is a toe that becomes permanently bent in the middle so that the end of the toe points
downward. The portion of the toe before the joint where the bend occurs tends to arch upward. A hammer toe takes years to develop. Once the toe becomes permanently bent, corns or calluses may form.
Treatment helps control symptoms in many people, but surgery is sometimes needed to straighten the toe.
Hammertoes are a contracture of the toes as a result of a muscle imbalance between the tendons on the top of the toes (extensor tendons) and the tendons on the bottom of the toes (flexor tendons). If
there is an imbalance in the foot muscles that stabilize the toe, the smaller muscles can be overpowered by the larger flexor and extensor muscles.
If the toes remain in the hammertoe position for long periods, the tendons on the top of the foot will tighten over time because they are not stretched to their full length. Eventually, the tendons
shorten enough that the toe stays bent, even when shoes Hammer toes
are not being worn. The symptoms of
hammertoe include a curling toe, pain or discomfort in the toes and ball of the foot or the front of the leg, especially when toes are stretched downward, thickening of the skin above or below the
affected toe with the formation of corns or calluses, difficulty finding shoes that fit well. In its early stages, hammertoe is not obvious. Frequently, hammertoe does not cause any symptoms except
for the claw-like toe shape.
Most health care professionals can diagnose hammertoe simply by examining your toes and feet. X-rays of the feet are not needed to diagnose hammertoe, but they may be useful to look for signs of some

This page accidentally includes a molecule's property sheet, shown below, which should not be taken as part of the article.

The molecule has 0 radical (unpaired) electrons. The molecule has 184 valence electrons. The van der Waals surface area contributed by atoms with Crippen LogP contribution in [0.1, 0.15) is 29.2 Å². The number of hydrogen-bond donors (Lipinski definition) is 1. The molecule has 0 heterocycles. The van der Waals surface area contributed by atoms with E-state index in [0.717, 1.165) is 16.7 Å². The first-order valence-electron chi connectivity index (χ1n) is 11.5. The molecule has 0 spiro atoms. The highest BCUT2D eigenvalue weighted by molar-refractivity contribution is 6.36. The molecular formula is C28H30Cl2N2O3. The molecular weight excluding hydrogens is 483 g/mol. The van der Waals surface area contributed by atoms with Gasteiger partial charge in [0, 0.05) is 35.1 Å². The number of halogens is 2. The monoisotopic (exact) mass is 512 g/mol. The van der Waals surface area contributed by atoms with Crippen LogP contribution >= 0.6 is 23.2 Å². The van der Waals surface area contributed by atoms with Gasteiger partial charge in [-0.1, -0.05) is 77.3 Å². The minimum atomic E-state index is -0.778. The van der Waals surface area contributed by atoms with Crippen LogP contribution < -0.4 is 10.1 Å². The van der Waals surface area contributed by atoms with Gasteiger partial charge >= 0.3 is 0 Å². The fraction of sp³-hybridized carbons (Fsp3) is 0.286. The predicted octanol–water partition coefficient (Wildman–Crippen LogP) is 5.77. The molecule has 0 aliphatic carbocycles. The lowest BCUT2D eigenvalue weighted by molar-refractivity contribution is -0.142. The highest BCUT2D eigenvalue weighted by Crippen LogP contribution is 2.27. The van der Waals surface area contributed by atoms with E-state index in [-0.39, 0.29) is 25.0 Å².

types of arthritis (such as rheumatoid arthritis) or other disorders that can cause hammertoe. If the deformed toe is very painful, your doctor may recommend that you have a fluid sample withdrawn
from the joint with a needle so the fluid can be checked for signs of infection or gout (arthritis from crystal deposits).
Non Surgical Treatment
If your toe is still flexible, your doctor may recommend that you change to roomier and more comfortable footwear and that you wear shoe inserts (orthotics) or pads. Wearing inserts or pads can
reposition your toe and relieve pressure and pain. In addition, your doctor may suggest exercises to stretch and strengthen your toe muscles. These may include picking up marbles or a thin towel off
the floor with your toes.
As previously mentioned it?s best to catch this problem early; hammer toe taping is relatively harmless and simple. Long term complications can cause foot deformities and even difficulty walking.
It?s always best to stiff shoes and high heel, especially if you?re working on hammer toe recovery. Pick comfortable shoes with plenty of toe space. Prevention is the best cure here as this injury is
nearly always self inflicted.